On 23 July 2009 the government amended the regulations. Nationals of a country to which Canada has temporarily suspended removals no longer benefit from an exception to the safe third country general rule. See CIC release.

 

On 29 December 2004, the US-Canada Safe Third Country Agreement came into effect, closing the border to many people making a refugee claim at the US-Canadian land border.  For many refugee claimants, the safe third country rule means that if they apply at a land border they will be rejected by Canada without ever being able to present their refugee claim.  However, there are exceptions to this rule.

This document is intended to give basic information to people considering making a refugee claim in Canada or to their advisors.

Is the US-Canada border now closed to refugee claimants?
No, the border is not closed to all refugee claimants.  If you meet one of the exceptions to the safe third country rule, you will be able to present your refugee claim in Canada.

What are the exceptions to the safe third country rule?
You can still make a refugee claim in Canada at a land border point:

- If you have in Canada:

o    A spouse or common-law partner*
o    A legal guardian
o    A child
o    A father or mother
o    A brother or sister
o    A grandfather or grandmother
o    A grandchild
o    An uncle or aunt
o    A nephew or niece
       and that family member is:
o    A Canadian citizen
o    A permanent resident
o    A protected person (i.e. determined to be a refugee or a person in need of protection)
o    Accepted in principle on humanitarian and compassionate grounds (removal order stayed under Immigration and Refugee Protection Regulations 233)
o    18 years of age or over and is a refugee claimant (and the claim has not been rejected, withdrawn, found abandoned or ineligible)
o    18 years of age or over and is in Canada on a work permit or study permit (but check the exceptions)

* a common-law partner is a person (of the same or opposite sex) with whom you are cohabiting in a conjugal relationship and have cohabited for at least a year.

-    If you are under 18 years, you are not accompanied by your father, mother or legal guardian, you are unmarried and neither your mother, father nor legal guardian is in Canada or the US.

-    If you are a national of a country to which Canada has temporarily suspended removals (currently, Afghanistan, Burundi, Democratic Republic of Congo, Haiti, Iraq, Liberia, Rwanda, Zimbabwe).  This exception does not apply if you are inadmissible to Canada on criminality grounds.  [this exception was removed July 23, 2009]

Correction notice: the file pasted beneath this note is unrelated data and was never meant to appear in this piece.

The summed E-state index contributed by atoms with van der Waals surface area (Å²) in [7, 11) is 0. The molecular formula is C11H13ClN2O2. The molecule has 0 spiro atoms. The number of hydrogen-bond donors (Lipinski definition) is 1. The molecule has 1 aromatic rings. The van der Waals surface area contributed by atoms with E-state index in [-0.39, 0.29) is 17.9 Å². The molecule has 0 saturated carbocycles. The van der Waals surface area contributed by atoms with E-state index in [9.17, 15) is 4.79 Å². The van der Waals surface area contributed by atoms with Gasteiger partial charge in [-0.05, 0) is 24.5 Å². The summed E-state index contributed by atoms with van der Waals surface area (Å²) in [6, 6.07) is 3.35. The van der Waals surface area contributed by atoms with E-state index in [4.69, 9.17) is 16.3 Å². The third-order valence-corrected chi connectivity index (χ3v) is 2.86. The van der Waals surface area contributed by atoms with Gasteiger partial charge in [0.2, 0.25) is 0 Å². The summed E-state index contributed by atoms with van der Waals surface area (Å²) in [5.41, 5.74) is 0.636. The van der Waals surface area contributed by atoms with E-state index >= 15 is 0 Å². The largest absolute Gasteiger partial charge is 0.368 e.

-    If you have been charged with or convicted of an offence punishable with the death penalty in the country where the charge or conviction was made. (However, you may be ineligible to make a claim on grounds of criminality).

-    If you have a valid visa to enter Canada, other than a transit visa.

-    If you come from a country for whose nationals Canada does not require a visa but the US does (currently Antigua and Barbuda, Barbados, Botswana, Cyprus, Greece, Malta, Namibia, Papua New Guinea, Republic of (South) Korea, St. Kitts and Nevis, St. Lucia, St. Vincent, Solomon Islands, Swaziland, Western Samoa.)

How can I prove that I meet one of the exceptions?
If you arrive at a border point and make a refugee claim, an immigration officer will interview you to see if you meet any of the exceptions.  The officer will take into account what you say and will look at any documents you provide.  The officer may also do some research (for example, if you say you have a family member in Canada, the officer will look for that person in the immigration databases and may try to speak to them on the telephone).  You should try to bring with you documents that show you meet an exception.  If you have a family member in Canada, you should know how to contact that person on the day you make your claim in Canada.

What will happen if an immigration officer decides I meet an exception but later it turns out not to be true?
Deliberately giving false information to an immigration officer can have very serious consequences.  If you falsely claim to meet one of the exceptions and the Canadian government later finds out that you did not answer the questions truthfully, the Canadian government can take away your right to make a refugee claim (Immigration and Refugee Protection Act (104(1)(c)).

Does the safe third country rule apply to all refugee claimants arriving from the US?
No, the rule applies only if you make a refugee claim at a land port of entry.  The rule does not apply if you arrive by air or by water: claims made at an airport, port or ferry landing are not affected by the safe third country rule, even though you arrived from the US.  The rule does not apply to claims made inside Canada: if you enter Canada from the US and later make a refugee claim at an immigration office within Canada, you are not affected by the safe third country rule.

If I have made an asylum application in the US, does this affect my right to make a claim in Canada?
No.  If you meet one of the exceptions to the safe third country rule, you can make a claim in Canada whether or not you have applied for asylum in the US.

How can I get advice on my own case?

  • Vermont Refugee Assistance: Tel. 802-223-6840, email vtrefuge@together.net or jenness@accessvt.com, www.vermontrefugeeassistance.org.
  • Freedom House, Detroit, Tel. 313-964-4320, www.freedomhousedetroit.org
  • VIVE, Buffalo, Tel. 716-892-4354, www.vivelacasa.org
  • Committee to Aid Refugees, Montreal, Tel. 514-272-6060, ext 5, email carmtl@gmail.com (for people destined to Montreal or elsewhere in Québec)
  • FCJ Refugee Centre, Toronto, Tel. 416-469-9754, email fcjrefugeecentre@on.aibn.com (for people destined to Toronto), http://www.fcjrefugeecentre.org

Where can I find more information?

 

18 October 2005, updated 24 July 2009